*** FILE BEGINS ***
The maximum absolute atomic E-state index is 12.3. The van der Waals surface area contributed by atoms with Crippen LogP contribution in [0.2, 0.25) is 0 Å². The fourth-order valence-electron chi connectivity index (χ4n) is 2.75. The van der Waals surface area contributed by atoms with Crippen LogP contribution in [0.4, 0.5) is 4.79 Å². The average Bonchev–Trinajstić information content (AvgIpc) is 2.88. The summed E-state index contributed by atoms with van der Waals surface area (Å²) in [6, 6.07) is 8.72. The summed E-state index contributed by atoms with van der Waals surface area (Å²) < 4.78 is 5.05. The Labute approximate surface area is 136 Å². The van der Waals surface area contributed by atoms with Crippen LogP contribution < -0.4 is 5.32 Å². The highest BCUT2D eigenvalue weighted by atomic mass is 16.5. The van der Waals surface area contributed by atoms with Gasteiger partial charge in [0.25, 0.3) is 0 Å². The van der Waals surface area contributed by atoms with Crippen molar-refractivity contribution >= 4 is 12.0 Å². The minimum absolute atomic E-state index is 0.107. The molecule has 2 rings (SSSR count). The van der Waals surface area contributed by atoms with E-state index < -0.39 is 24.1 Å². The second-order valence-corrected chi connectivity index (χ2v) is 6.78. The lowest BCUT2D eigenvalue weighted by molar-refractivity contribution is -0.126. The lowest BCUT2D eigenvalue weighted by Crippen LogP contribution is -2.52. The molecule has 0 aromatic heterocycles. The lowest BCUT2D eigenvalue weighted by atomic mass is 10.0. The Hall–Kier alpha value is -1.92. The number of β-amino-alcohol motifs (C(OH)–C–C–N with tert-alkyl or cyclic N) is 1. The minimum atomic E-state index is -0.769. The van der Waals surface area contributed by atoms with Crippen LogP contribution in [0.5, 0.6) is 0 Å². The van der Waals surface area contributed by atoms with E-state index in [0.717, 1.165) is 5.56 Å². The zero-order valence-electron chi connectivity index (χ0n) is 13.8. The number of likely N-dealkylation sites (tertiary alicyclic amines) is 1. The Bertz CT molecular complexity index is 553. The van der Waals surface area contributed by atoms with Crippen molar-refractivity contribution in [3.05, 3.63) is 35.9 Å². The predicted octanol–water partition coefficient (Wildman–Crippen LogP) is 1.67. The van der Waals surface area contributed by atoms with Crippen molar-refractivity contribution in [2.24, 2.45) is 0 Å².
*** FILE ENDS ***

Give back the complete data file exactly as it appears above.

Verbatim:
The maximum absolute atomic E-state index is 12.3. The van der Waals surface area contributed by atoms with Crippen LogP contribution in [0.2, 0.25) is 0 Å². The fourth-order valence-electron chi connectivity index (χ4n) is 2.75. The van der Waals surface area contributed by atoms with Crippen LogP contribution in [0.4, 0.5) is 4.79 Å². The average Bonchev–Trinajstić information content (AvgIpc) is 2.88. The summed E-state index contributed by atoms with van der Waals surface area (Å²) in [6, 6.07) is 8.72. The summed E-state index contributed by atoms with van der Waals surface area (Å²) < 4.78 is 5.05. The Labute approximate surface area is 136 Å². The van der Waals surface area contributed by atoms with Crippen LogP contribution < -0.4 is 5.32 Å². The highest BCUT2D eigenvalue weighted by atomic mass is 16.5. The van der Waals surface area contributed by atoms with Gasteiger partial charge in [0.25, 0.3) is 0 Å². The van der Waals surface area contributed by atoms with Crippen molar-refractivity contribution >= 4 is 12.0 Å². The minimum absolute atomic E-state index is 0.107. The molecule has 2 rings (SSSR count). The van der Waals surface area contributed by atoms with E-state index < -0.39 is 24.1 Å². The second-order valence-corrected chi connectivity index (χ2v) is 6.78. The lowest BCUT2D eigenvalue weighted by molar-refractivity contribution is -0.126. The lowest BCUT2D eigenvalue weighted by Crippen LogP contribution is -2.52. The molecule has 0 aromatic heterocycles. The lowest BCUT2D eigenvalue weighted by atomic mass is 10.0. The Hall–Kier alpha value is -1.92. The number of β-amino-alcohol motifs (C(OH)–C–C–N with tert-alkyl or cyclic N) is 1. The minimum atomic E-state index is -0.769. The van der Waals surface area contributed by atoms with Crippen LogP contribution in [0.5, 0.6) is 0 Å². The van der Waals surface area contributed by atoms with E-state index in [0.717, 1.165) is 5.56 Å². The zero-order valence-electron chi connectivity index (χ0n) is 13.8. The number of likely N-dealkylation sites (tertiary alicyclic amines) is 1. The Bertz CT molecular complexity index is 553. The van der Waals surface area contributed by atoms with Crippen molar-refractivity contribution in [3.05, 3.63) is 35.9 Å². The predicted octanol–water partition coefficient (Wildman–Crippen LogP) is 1.67. The van der Waals surface area contributed by atoms with Crippen molar-refractivity contribution in [2.24, 2.45) is 0 Å².